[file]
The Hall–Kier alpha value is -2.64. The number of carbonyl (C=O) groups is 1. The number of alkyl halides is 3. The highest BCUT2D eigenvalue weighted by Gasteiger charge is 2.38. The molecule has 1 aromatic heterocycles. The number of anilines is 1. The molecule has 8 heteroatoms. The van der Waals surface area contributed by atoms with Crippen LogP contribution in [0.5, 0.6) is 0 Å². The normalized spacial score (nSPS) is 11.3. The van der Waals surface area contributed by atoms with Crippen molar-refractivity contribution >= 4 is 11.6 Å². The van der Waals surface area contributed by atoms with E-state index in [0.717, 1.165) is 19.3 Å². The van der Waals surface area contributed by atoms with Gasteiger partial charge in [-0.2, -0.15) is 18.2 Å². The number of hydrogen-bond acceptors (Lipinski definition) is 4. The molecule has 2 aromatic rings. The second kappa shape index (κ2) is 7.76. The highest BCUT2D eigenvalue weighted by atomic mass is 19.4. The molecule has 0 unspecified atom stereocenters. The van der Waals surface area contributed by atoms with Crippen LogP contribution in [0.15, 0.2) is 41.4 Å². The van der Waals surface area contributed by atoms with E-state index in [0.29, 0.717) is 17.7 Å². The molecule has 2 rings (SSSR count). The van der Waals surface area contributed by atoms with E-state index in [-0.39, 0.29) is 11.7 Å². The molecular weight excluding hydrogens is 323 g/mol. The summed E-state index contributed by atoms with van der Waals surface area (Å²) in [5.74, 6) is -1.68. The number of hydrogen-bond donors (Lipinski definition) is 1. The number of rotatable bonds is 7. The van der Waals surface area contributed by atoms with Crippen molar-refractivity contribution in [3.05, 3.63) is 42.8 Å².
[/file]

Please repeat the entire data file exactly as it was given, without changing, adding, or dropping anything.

The Hall–Kier alpha value is -2.64. The number of carbonyl (C=O) groups is 1. The number of alkyl halides is 3. The highest BCUT2D eigenvalue weighted by Gasteiger charge is 2.38. The molecule has 1 aromatic heterocycles. The number of anilines is 1. The molecule has 8 heteroatoms. The van der Waals surface area contributed by atoms with Crippen LogP contribution in [0.5, 0.6) is 0 Å². The normalized spacial score (nSPS) is 11.3. The van der Waals surface area contributed by atoms with Crippen molar-refractivity contribution >= 4 is 11.6 Å². The van der Waals surface area contributed by atoms with E-state index in [0.717, 1.165) is 19.3 Å². The van der Waals surface area contributed by atoms with Gasteiger partial charge in [-0.2, -0.15) is 18.2 Å². The number of hydrogen-bond acceptors (Lipinski definition) is 4. The molecule has 2 aromatic rings. The second kappa shape index (κ2) is 7.76. The highest BCUT2D eigenvalue weighted by atomic mass is 19.4. The molecule has 0 unspecified atom stereocenters. The van der Waals surface area contributed by atoms with Crippen LogP contribution in [0.15, 0.2) is 41.4 Å². The van der Waals surface area contributed by atoms with E-state index in [0.29, 0.717) is 17.7 Å². The molecule has 2 rings (SSSR count). The van der Waals surface area contributed by atoms with E-state index in [-0.39, 0.29) is 11.7 Å². The molecular weight excluding hydrogens is 323 g/mol. The summed E-state index contributed by atoms with van der Waals surface area (Å²) in [5.74, 6) is -1.68. The number of hydrogen-bond donors (Lipinski definition) is 1. The number of rotatable bonds is 7. The van der Waals surface area contributed by atoms with Crippen molar-refractivity contribution in [3.05, 3.63) is 42.8 Å².